A mental model of Python descriptors

Because who doesn't like a good mental model?

1 March 2022

The descriptors in Python are a bit arcane. There's magic going on underneath to make them work, so it helps to have a mental model of their interactions before diving into development. I'll start with a nice image and then explain it in the remainder of the post.


A descriptor is an object that attaches to the attributes of another class. It is critical to understand that this occurs at the class level. Only one descriptor object will be instantiated per class attribute. Even if you instantiate multiple objects from this class, only a single descriptor is used. This behavior is not unique to descriptors, it's similar to any other class attribute. They are only evaluated once when Python loads the module, so it makes sense that you only get a single descriptor.

class MyDescriptor:

  def __init__(self):
    self.value = 0

  def __get__(self, obj, objtype=None):
    return self.value

  def __set__(self, obj, value):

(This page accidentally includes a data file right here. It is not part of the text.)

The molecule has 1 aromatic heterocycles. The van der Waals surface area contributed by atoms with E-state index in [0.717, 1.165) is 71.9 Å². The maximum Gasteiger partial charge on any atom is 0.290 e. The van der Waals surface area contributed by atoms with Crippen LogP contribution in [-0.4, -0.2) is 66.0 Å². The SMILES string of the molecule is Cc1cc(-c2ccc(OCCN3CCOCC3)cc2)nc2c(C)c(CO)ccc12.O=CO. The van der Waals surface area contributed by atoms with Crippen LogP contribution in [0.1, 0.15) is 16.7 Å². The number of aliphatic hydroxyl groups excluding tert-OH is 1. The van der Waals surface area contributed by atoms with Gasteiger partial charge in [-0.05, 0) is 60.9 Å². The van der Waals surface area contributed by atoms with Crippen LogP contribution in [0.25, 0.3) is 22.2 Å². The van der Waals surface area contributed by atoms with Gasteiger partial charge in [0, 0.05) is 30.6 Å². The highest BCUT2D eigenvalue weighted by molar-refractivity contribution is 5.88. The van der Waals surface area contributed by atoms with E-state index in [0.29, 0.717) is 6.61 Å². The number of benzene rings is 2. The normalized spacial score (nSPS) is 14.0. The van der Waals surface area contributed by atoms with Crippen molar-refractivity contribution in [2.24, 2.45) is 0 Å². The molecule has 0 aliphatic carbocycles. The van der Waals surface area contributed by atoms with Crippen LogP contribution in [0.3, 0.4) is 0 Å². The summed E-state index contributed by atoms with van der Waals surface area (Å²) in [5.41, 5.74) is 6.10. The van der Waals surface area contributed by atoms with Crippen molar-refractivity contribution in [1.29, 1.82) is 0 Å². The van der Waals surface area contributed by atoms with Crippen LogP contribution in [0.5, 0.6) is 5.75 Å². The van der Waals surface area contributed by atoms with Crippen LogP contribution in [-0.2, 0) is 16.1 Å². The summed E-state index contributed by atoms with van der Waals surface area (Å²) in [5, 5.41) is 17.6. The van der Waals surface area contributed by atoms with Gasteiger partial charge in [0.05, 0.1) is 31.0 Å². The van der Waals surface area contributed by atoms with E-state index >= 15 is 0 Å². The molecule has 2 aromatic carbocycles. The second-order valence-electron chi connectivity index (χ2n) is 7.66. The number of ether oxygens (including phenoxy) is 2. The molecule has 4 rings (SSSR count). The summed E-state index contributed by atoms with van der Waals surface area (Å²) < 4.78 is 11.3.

self.value = value

class MyClass:
  a = MyDescriptor()

# create two different object
# but they share the descriptor
obj1 = MyClass()
obj2 = MyClass()

obj2.a = 5          # set value in the descriptor to 5
assert obj1.a == 5  # get value from descriptor, also 5

In practice, this means that data stored in the descriptor will essentially be shared across the objects. The above code sample shows an example of this happening. This can be a bit of a surprise if you were expecting descriptors to attach at the object level. This behavior might work well in achieving a singleton-like approach. However, most of the time we want the descriptor to maintain state at a per-object level.

Some follow-up questions to explore in future posts ...

  • why should I use descriptors
  • what pattern can I use to maintain per-object data descriptors
  • where do these show up in the wild